Just by coming here from England. It was actually the John Wayne Gacy execution in 1994 that stunned me. I didn’t know much about Gacy; I just knew the urban legend about the clown who killed people near where I was living. When he was executed there was a kind of vigil outside of the prison, and I remember watching the news and seeing them treat the people at the vigil like they were freaks. The attitude was that anyone who opposed killing this guy must be some kind of lunatic. I realized then that by moving to the States I’d fallen off the edge of the political map somewhat, because nobody was really for the death penalty in Great Britain. To see people baying for Gacy’s blood, and the parties that people had once he was executed, it kind of shocked me.
Some time later, I opened for Steve Earle at the Old Town School of Folk Music, and he said, “I haven’t got the time to do it myself, but you should make an album against the death penalty and I’ll be on it,” and I said fine. He came up to Chicago to spend a little bit of time in the studio with the Pine Valley Cosmonauts and recorded a rendition of “Tom Dooley.” He was busy and couldn’t stay long, so he recorded his vocals and said, “OK, put some of that Mekons guitar on it.” I guessed he meant some distorted, out-of-tune guitar playing, so that’s what I did. The death penalty is abolished in Illinois now. It was a great campaign to be involved in, even just being a fundraiser and morale builder.
Are you involved in any political activism today?
Well, I’ve become very interested in working with the Aboriginal community in Australia through working with Roger Knox on his album with the Pine Valley Cosmonauts. The album, which is called Stranger in My Land, was meant to reclaim those songs, which had mostly disappeared, and make them relevant by forcing people to listen to them.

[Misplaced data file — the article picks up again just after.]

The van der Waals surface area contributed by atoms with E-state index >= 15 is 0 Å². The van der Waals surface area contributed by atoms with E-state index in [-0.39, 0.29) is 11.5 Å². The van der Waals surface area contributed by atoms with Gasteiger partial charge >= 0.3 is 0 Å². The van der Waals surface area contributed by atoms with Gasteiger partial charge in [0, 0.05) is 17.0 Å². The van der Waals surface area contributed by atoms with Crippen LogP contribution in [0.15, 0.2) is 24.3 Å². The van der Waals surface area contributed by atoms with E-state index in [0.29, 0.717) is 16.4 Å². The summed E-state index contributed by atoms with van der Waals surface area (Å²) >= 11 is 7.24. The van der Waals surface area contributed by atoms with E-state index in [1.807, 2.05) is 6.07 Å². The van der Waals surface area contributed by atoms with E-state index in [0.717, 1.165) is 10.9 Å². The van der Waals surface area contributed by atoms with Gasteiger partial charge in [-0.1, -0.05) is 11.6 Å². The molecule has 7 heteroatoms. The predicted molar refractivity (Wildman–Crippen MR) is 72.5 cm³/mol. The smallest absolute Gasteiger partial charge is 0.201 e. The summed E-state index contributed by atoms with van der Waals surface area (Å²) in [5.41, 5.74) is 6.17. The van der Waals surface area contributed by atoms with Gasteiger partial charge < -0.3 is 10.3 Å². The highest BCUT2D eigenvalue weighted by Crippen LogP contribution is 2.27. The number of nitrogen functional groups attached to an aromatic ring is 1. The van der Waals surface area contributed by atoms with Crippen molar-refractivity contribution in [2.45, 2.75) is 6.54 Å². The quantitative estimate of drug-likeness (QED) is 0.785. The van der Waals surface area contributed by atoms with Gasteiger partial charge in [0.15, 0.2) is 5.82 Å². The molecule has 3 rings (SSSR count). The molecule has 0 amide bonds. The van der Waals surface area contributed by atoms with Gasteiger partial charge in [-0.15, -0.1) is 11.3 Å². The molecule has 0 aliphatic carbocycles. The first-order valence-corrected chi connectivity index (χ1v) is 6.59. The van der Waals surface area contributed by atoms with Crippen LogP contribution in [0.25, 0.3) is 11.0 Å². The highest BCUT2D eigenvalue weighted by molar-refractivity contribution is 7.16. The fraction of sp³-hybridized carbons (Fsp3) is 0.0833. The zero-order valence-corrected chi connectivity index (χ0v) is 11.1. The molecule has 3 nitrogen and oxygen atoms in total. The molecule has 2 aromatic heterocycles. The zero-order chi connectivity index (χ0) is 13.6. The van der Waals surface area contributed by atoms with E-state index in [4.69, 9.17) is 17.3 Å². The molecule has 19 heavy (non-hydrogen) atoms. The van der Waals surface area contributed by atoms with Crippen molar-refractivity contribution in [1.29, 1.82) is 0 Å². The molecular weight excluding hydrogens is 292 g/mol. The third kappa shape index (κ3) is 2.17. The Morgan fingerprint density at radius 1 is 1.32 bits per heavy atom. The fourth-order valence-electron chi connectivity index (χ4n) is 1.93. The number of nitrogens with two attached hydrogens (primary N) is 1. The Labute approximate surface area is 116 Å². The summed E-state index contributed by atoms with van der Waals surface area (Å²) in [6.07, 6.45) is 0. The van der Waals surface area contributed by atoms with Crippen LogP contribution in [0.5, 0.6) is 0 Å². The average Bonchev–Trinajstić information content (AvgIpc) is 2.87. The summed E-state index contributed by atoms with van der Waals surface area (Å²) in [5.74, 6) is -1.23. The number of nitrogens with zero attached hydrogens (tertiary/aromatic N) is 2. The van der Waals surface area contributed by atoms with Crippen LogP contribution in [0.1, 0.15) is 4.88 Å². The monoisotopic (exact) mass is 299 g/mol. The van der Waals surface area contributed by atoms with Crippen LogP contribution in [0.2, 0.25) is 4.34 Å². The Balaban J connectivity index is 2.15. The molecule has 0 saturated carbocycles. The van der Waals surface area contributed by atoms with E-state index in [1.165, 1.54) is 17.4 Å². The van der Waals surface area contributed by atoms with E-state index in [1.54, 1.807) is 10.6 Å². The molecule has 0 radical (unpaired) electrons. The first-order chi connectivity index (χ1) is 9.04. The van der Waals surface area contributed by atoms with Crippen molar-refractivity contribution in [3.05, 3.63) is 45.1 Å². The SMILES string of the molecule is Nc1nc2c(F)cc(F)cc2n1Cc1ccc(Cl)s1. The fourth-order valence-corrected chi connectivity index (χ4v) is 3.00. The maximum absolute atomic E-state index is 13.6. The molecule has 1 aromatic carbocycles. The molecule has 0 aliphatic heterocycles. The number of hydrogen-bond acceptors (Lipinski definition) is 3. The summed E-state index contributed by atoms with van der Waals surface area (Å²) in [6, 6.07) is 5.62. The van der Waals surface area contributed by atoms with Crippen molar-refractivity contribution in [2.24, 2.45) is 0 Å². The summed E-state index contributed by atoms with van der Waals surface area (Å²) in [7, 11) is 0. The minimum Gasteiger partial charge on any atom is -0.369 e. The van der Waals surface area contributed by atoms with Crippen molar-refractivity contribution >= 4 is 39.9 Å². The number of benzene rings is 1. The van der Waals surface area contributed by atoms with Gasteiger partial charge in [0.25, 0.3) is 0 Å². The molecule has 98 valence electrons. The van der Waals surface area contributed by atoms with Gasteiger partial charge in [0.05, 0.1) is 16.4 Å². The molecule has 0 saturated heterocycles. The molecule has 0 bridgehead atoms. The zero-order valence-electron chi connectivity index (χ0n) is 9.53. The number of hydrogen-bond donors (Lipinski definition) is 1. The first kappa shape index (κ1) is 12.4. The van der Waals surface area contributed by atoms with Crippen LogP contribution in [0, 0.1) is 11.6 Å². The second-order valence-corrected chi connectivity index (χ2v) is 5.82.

How did you meet Roger Knox?
I met Roger at the Tamworth Country Music Festival. Tamworth is like the Nashville of Australia—a kind of racist, country town in New South Wales. Roger had been living there for a while and had all sorts of run-ins with the powers that be. His gig at the festival was actually in the Aboriginal Youth Center. Through various people I knew, we managed to contact him, and he was quite happy for the Pine Valley Cosmonauts to come down and play. It was a big, weird scene for the people at the Aboriginal Youth Center, because they weren’t used to white people even going down there, so when we walked in it was kind of a strange thing. We got up and played, and then Roger played his set and brought me up onstage with him. Afterward we sat around talking, and I asked if he’d ever thought about making an album of these great songs, and he was like, “Oh, yeah, that’d be good!” He came over here, and I went over there a couple of times, and we made the album.
I still can’t listen to it without bits of it making me sob. A lot of that music wasn’t really available; it was maybe out on cassette tapes that got passed around. Roger had made a couple of albums, but they were all out of print. There was no way to get hold of it. I thought, This doesn’t deserve to die; it deserves to be heard. It’s amazing the sort of disservice that mainstream, popular music does to these things. I’m not against pop music, but the idea of mass acceptance of a very few artists to the detriment of all this richness, that just seems to be what happens. I really believe the way forward is to make things that five or six people might really like. If somebody really likes it, I think that’s great, but it certainly doesn’t have to be everyone in the Western Hemisphere. The Mekons were on A&M Records in the late 90s, and we sold 25,000 copies of The Mekons Rock 'n’ Roll and were told that this was a major disappointment. I couldn’t believe we’d actually sold that many records! I thought it was extraordinary that 25,000 people had our record, and A&M thought it was just pathetic. I don’t really get how it works and I never have. I’m a 50-something-year-old man who’s probably never going to get a job, so I have to pursue this art and music thing in a way that makes sense for me. It’s a really privileged position, actually. It’s nice.